What do we know about Grandma Bird?
Inferencing using the 'I Know, I Can Infer, I Would Like to Know' framework.
Lesson length: 1 session
Lesson from Grandma Bird series
Required reading: Whole book
- Inference opportunities: Character Inference
- Graphic Organisers
Noi’s opinion of Grandma changes during the story as he gets to know her better. This lesson provides an opportunity to focus on the beginning of the story. First impressions can be revisited after reading. At the end of the story, it is possible to explore whether the characters have changed or developed.
- Download and print copies of the ‘First Impressions’ diagram or produce an enlarged version to complete with the class.
Re-read up to, ‘…and she never had time to play’.
Introduce the First Impressions diagram. There are three headings:
- I know…
- I can infer… (I can guess…)
- I want to know…
Ask the children to share what they know about Grandma. Their ideas can be recorded on sticky notes and attached to an enlarged version of the First Impressions diagram. Alternatively, they can be written onto printed copies, if working individually or in pairs. Encourage the children to look for visual clues as well as textual clues. As they share their ideas, ask them to identify and explain where they found the information.
The next prompt, ‘I can guess’ or ‘I can infer’, supports inference making and needs higher levels of scaffolding. For example:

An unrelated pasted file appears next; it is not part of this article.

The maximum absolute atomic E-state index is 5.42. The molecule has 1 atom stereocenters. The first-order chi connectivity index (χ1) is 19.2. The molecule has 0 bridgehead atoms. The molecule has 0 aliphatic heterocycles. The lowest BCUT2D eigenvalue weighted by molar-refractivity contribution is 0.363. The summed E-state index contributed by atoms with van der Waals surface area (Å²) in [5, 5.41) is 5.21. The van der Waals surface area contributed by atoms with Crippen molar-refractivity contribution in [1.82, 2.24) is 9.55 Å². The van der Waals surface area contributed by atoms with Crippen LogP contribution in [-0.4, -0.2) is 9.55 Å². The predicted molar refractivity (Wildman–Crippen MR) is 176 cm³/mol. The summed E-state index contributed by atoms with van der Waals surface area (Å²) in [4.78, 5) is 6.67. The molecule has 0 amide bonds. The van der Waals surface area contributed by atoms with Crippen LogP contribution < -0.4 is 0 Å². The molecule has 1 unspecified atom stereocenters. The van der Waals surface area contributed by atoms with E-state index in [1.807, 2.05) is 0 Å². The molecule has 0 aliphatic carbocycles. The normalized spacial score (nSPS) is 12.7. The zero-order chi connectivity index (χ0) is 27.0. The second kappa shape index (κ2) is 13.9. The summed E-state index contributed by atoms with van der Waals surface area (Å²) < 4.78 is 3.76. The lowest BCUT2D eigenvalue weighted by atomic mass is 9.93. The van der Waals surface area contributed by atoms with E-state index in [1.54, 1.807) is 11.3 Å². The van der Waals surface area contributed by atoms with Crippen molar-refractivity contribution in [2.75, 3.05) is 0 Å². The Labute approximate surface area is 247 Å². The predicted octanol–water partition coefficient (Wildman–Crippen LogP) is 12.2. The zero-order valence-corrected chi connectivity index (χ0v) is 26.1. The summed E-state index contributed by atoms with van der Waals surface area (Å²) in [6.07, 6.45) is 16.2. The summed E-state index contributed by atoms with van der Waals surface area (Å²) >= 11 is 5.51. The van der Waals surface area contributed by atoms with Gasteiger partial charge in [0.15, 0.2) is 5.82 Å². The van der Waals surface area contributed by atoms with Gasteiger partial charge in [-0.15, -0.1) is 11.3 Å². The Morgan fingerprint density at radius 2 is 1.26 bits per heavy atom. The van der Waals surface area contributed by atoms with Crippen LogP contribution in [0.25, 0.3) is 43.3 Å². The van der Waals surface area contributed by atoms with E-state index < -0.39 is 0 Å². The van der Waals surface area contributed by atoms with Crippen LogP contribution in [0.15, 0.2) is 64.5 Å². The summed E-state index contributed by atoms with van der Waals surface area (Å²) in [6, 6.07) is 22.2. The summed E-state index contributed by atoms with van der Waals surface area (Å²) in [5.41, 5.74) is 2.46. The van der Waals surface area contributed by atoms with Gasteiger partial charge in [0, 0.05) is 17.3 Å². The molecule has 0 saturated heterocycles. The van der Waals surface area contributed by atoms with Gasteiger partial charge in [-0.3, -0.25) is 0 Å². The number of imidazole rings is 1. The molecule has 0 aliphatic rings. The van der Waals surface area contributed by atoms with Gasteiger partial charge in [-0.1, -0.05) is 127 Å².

- You might say that Grandma likes being alone because she doesn’t make a fuss of Noi when he comes to stay. In the illustrations, she doesn’t look at Noi either.
- You might also say she doesn’t mind about being comfy because the blankets are itchy.
Make explicit the point that we often use the word because to indicate that we are justifying our ideas and providing evidence for them. Encourage the children to do this when they are giving their opinions.
Ask the children to make their own ‘I can infer’ or ‘I can guess’ statements.
The final prompt takes children further in thinking about Grandma, particularly what the author doesn’t tell us. Children might ask questions such as:
- Why does she live alone?
- What happened to Grandpa?
- Does she eat anything different?
- Does she ever feel lonely?
- Has she always lived on the island?
Share some questions and ask if any can be answered by returning to the text. You can do this with the whole class, or ask the children to work in pairs or small groups.
Allow the children to share what they predict the answers might be.
Grandma Bird: First Impressions
Use this First Impressions graphic organiser for organising ideas about Grandma Bird.
- What do you know?
- What do you think you know?
- What would you like to know?
- Grandma Bird First Impressions